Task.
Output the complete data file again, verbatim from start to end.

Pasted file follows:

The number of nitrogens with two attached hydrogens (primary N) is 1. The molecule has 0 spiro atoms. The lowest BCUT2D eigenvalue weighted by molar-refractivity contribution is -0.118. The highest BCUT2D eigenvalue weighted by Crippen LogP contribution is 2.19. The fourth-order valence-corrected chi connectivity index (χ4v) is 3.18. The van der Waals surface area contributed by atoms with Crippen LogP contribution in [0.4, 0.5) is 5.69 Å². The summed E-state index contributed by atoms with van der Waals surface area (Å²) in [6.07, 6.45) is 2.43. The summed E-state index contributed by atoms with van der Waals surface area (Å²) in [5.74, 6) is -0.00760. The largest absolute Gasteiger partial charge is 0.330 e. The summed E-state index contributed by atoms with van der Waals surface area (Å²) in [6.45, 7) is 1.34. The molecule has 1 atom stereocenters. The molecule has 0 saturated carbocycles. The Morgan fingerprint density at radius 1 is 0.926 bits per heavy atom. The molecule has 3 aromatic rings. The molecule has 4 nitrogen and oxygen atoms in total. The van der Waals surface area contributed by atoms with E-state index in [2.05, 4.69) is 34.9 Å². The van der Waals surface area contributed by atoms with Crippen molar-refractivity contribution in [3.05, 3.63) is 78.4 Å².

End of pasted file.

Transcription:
The number of nitrogens with two attached hydrogens (primary N) is 1. The molecule has 0 spiro atoms. The lowest BCUT2D eigenvalue weighted by molar-refractivity contribution is -0.118. The highest BCUT2D eigenvalue weighted by Crippen LogP contribution is 2.19. The fourth-order valence-corrected chi connectivity index (χ4v) is 3.18. The van der Waals surface area contributed by atoms with Crippen LogP contribution in [0.4, 0.5) is 5.69 Å². The summed E-state index contributed by atoms with van der Waals surface area (Å²) in [6.07, 6.45) is 2.43. The summed E-state index contributed by atoms with van der Waals surface area (Å²) in [5.74, 6) is -0.00760. The largest absolute Gasteiger partial charge is 0.330 e. The summed E-state index contributed by atoms with van der Waals surface area (Å²) in [6.45, 7) is 1.34. The molecule has 1 atom stereocenters. The molecule has 0 saturated carbocycles. The Morgan fingerprint density at radius 1 is 0.926 bits per heavy atom. The molecule has 3 aromatic rings. The molecule has 4 nitrogen and oxygen atoms in total. The van der Waals surface area contributed by atoms with E-state index in [2.05, 4.69) is 34.9 Å². The van der Waals surface area contributed by atoms with Crippen molar-refractivity contribution in [3.05, 3.63) is 78.4 Å².